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September 16, 2011 3:21 PM   Subscribe

How do I construct a resume for applying to a program that caters to non-traditional students?

I am a non-traditional student (26) and applying to a University that has a program specifically for non-traditional students. They ask for a resume on their application, but I'm not sure what they are looking for. There is info out there on how to craft a resume for a college application, but i'm wondering if they want more of my work experience than my college experience since I spent several years out of school. There is an essay question already that asks about my education experience and to explain any gaps in attendance. I'm really confused how to craft this. Should it focus on my academic experience and skills, or my work experience and skills, or some eclectic combination? When I met with an admissions recruiter, he said they are focusing on academic strength, specifically research and writing skills. He recommended professor recommendation letters over employer recommendation letters. He said my recent academics (I have 7 courses from the spring and summer) would carry more weight than my earlier courses. So since I had 7 years in the workforce, I would think that what I gained from that and how that has influenced me and contributed to how I would do in their program would be important as well, but they never specifically ask for that.
posted by DoubleLune to Education (4 answers total) 1 user marked this as a favorite
"Non-traditional" degree programs pretty much mean they accept almost anyone.

Unless you've spent the last 10 years serving Big Macs, just send them your standard resume and you'll almost certainly get in.

As for "gaps" in your academic career, they basically want to know whether or not to give you credit for older classes you've taken, based on what you've done in the interim. For example, I have done contracting work, as a software geek, for a company that makes water quality testing equipment; Asking me to re-take either orgo or a basic math class amounts to a waste of my time, and any legit degree program to which I apply should want to know that.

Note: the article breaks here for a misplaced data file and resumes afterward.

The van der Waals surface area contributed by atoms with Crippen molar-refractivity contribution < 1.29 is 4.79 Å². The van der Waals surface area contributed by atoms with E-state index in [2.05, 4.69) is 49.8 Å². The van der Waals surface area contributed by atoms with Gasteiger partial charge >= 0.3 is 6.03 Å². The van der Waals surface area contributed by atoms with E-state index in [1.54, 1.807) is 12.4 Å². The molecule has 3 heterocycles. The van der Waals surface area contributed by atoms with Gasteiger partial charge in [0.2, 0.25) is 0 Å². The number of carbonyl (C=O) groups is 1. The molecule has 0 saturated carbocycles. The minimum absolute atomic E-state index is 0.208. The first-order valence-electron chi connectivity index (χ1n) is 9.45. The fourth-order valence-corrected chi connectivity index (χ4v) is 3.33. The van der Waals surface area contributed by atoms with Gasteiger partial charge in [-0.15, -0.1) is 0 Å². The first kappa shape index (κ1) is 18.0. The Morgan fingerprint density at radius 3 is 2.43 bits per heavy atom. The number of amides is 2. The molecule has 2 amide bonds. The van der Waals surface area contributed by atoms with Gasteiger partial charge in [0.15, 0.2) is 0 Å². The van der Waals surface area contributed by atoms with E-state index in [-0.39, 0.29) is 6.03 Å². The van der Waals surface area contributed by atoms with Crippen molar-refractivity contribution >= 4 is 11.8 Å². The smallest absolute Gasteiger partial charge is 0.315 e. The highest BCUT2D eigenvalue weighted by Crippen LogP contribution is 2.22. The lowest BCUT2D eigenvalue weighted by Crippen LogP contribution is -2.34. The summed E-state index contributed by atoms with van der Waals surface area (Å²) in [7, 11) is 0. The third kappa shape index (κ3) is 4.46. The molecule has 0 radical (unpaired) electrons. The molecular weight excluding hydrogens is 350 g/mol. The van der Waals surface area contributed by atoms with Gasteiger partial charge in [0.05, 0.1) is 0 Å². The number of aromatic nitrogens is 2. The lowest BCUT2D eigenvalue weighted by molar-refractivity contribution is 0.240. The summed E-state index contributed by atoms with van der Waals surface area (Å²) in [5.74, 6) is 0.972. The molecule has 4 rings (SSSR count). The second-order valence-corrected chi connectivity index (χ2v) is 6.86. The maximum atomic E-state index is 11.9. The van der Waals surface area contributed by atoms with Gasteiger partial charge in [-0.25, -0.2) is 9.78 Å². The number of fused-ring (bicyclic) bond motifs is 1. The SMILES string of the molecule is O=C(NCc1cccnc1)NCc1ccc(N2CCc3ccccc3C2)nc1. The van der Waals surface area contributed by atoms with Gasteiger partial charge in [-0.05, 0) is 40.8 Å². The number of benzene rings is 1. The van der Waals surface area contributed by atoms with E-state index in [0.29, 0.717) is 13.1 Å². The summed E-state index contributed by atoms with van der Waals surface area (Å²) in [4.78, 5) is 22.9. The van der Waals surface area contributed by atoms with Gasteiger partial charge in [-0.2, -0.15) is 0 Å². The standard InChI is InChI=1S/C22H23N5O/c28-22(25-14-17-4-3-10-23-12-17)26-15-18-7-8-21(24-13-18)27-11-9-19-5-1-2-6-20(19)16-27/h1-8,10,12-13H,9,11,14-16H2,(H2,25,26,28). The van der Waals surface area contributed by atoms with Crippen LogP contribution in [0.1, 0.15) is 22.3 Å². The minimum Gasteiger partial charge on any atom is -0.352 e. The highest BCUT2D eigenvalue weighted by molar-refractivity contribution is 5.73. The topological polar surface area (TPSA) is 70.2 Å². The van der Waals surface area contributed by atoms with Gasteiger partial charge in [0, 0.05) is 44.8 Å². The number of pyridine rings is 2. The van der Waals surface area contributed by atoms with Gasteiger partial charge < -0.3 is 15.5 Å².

posted by pla at 6:53 PM on September 16, 2011

Response by poster: "Non-traditional" degree programs pretty much mean they accept almost anyone.
The difference being that's it's at an Ivy League school. Easier to get into than their undergrad, but they still have high standards :)
posted by DoubleLune at 7:15 PM on September 16, 2011

Best answer: Even Ivy League non-traditional programs are often so expensive that they fund other, less profitable, parts of the university, and therefore are driven mostly by accepting anyone willing to pay.

That said, my guess is that what they're looking for is evidence that you can read and write coherently and know the format for structuring a resume. You'd be surprised how many people have a train-wreck for a resume.

I would also suggest that the essay should follow this format:
Intro - why you're applying and the overall theme in your educational experiences
Body 1 - a little on high school and long-ago college experience
Body 2-3 - why you went back to school for those 7 courses and what you learned about yourself after so much time in the workforce (and any applicable job skills you bring to your education now)
Conclusion - how this program will help you achieve your goals and buld on your successes; link back to the educational themes you wrote about in the intro, made specific to how they apply to this program

Hope that's helpful.
posted by guster4lovers at 10:17 AM on September 17, 2011

Response by poster: This program is designed to assist area residents to be able to afford an education they couldn't otherwise, so typically tuition is half of the normal tuition. I don't know how it is at other schools.

So, I guess I'll just go with my normal resume and tweak it a bit.
posted by DoubleLune at 9:14 AM on September 24, 2011

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